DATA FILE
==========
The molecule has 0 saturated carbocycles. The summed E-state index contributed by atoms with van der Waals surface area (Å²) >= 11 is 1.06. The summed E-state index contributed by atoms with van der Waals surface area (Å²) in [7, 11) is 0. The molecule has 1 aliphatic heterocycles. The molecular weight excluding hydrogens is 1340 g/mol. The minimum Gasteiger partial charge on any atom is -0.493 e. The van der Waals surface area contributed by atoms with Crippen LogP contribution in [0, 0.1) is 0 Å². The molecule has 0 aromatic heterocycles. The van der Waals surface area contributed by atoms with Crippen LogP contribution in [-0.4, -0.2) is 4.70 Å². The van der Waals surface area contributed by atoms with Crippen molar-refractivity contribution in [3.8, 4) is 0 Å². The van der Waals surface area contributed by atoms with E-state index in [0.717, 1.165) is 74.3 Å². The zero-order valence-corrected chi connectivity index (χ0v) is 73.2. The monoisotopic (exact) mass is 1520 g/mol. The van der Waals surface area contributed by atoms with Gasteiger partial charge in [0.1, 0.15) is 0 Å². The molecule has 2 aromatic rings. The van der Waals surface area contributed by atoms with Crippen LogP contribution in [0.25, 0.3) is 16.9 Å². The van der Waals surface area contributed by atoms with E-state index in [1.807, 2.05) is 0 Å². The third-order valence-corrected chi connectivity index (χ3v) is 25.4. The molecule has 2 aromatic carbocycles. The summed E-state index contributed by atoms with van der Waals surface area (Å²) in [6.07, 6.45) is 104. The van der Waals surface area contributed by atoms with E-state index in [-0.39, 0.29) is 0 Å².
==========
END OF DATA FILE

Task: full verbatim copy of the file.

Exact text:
The molecule has 0 saturated carbocycles. The summed E-state index contributed by atoms with van der Waals surface area (Å²) >= 11 is 1.06. The summed E-state index contributed by atoms with van der Waals surface area (Å²) in [7, 11) is 0. The molecule has 1 aliphatic heterocycles. The molecular weight excluding hydrogens is 1340 g/mol. The minimum Gasteiger partial charge on any atom is -0.493 e. The van der Waals surface area contributed by atoms with Crippen LogP contribution in [0, 0.1) is 0 Å². The molecule has 0 aromatic heterocycles. The van der Waals surface area contributed by atoms with Crippen LogP contribution in [-0.4, -0.2) is 4.70 Å². The van der Waals surface area contributed by atoms with Crippen molar-refractivity contribution in [3.8, 4) is 0 Å². The van der Waals surface area contributed by atoms with E-state index in [0.717, 1.165) is 74.3 Å². The zero-order valence-corrected chi connectivity index (χ0v) is 73.2. The monoisotopic (exact) mass is 1520 g/mol. The van der Waals surface area contributed by atoms with Gasteiger partial charge in [0.1, 0.15) is 0 Å². The molecule has 2 aromatic rings. The van der Waals surface area contributed by atoms with Crippen LogP contribution in [0.25, 0.3) is 16.9 Å². The van der Waals surface area contributed by atoms with E-state index in [1.807, 2.05) is 0 Å². The third-order valence-corrected chi connectivity index (χ3v) is 25.4. The molecule has 2 aromatic carbocycles. The summed E-state index contributed by atoms with van der Waals surface area (Å²) in [6.07, 6.45) is 104. The van der Waals surface area contributed by atoms with E-state index in [-0.39, 0.29) is 0 Å².